want to develop DL models don’t need to worry about the details of the
underlying infrastructure to use Determined on Kubernetes. With Determined,
launching a new workload doesn’t require writing Kubernetes YAML files or
kubectl, and DL engineers can understand the progress and performance
of their training tasks using Determined’s intuitive WebUI, rather than needing
to track the status of a collection of pods or containers.
For those users who would like to customize the behavior of the pods used to run their deep learning workloads, a custom pod spec can be configured on either a per-cluster or per-task level. This feature makes it easy to support requirements like assigning tasks to specific nodes or attaching additional volume mounts. Custom pod specs can also be used to seamlessly run workloads on spot instances on AWS! Determined’s built-in fault tolerance capabilities ensure that any pods that are terminated abruptly will be restarted without disrupting the progress of any deep learning training jobs.
Determined is a deep learning training platform: we’re focused on making it simple to develop and train high-quality models in less time. Determined is also designed to integrate smoothly with best-of-breed tools for standard ML tasks such as Pachyderm for data preparation, Kubeflow Pipelines for ML workflows, and Seldon Core for model serving. If you’re already using Kubernetes to manage the other ML tools in your stack, Determined on Kubernetes enables your entire deep learning infrastructure to be managed as a unified whole, simplifying operations and increasing agility.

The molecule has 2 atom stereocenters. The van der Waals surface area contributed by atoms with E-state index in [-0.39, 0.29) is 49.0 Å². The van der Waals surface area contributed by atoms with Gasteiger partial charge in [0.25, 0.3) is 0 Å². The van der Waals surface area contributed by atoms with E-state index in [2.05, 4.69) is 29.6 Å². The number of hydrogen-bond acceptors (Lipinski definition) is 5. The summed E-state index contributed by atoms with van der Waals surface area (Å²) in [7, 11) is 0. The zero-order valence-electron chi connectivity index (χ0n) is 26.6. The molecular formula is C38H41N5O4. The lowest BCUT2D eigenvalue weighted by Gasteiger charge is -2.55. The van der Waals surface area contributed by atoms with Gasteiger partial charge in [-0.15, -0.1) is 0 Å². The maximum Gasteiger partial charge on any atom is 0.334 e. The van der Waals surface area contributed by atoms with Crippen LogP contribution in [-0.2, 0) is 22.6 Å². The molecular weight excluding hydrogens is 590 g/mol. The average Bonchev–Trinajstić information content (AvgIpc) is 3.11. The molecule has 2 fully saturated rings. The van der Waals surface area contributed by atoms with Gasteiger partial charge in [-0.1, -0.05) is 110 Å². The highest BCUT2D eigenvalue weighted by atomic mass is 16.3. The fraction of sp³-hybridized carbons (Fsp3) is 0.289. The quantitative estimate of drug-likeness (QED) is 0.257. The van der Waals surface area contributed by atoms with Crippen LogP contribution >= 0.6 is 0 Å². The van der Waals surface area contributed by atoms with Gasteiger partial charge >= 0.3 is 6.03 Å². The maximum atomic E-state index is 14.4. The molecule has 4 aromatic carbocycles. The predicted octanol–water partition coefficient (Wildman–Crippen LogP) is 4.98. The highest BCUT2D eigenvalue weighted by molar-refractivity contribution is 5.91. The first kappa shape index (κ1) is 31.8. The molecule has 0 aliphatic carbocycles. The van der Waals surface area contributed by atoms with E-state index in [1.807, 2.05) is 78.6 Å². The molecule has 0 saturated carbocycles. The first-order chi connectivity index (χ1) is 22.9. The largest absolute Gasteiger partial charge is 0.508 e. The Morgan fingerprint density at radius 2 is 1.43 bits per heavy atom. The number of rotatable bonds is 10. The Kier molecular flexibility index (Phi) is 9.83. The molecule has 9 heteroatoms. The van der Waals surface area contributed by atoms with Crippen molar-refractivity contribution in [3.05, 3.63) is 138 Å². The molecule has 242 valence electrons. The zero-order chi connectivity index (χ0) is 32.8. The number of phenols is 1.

In a recent blog post, we showed how Determined can be used with Kubeflow Pipelines and Seldon, and the works-with-determined repository showcases many more examples of how Determined can be integrated with other popular open-source ML tools. If you’d like to see how Determined can work with your favorite ML tools, get in touch with us!
Support for Kubernetes is included in Determined 0.13.2 and is compatible with Kubernetes >= 1.15.
Although most of Determined’s functionality works seamlessly on Kubernetes, a few features are currently not supported. In particular, Determined on Kubernetes does not currently support the scheduling policies that are available when deploying Determined on VMs, including priority scheduling, fair sharing of resources across experiments, and gang-scheduling for distributed deep learning jobs. Determined relies on Kubernetes to handle pod scheduling and the default Kubernetes scheduler does not support these policies. We have plans to address this in the future!
Determined on Kubernetes can be installed via Helm; for more details, check out the installation instructions. For general information about using Determined with Kubernetes, check out the documentation.
We would love your feedback on Determined in general, and feedback on our support for Kubernetes would be particularly welcome! If you run into any issues or have suggestions, we’d love to hear from you! Please file an issue on GitHub or join our Slack community.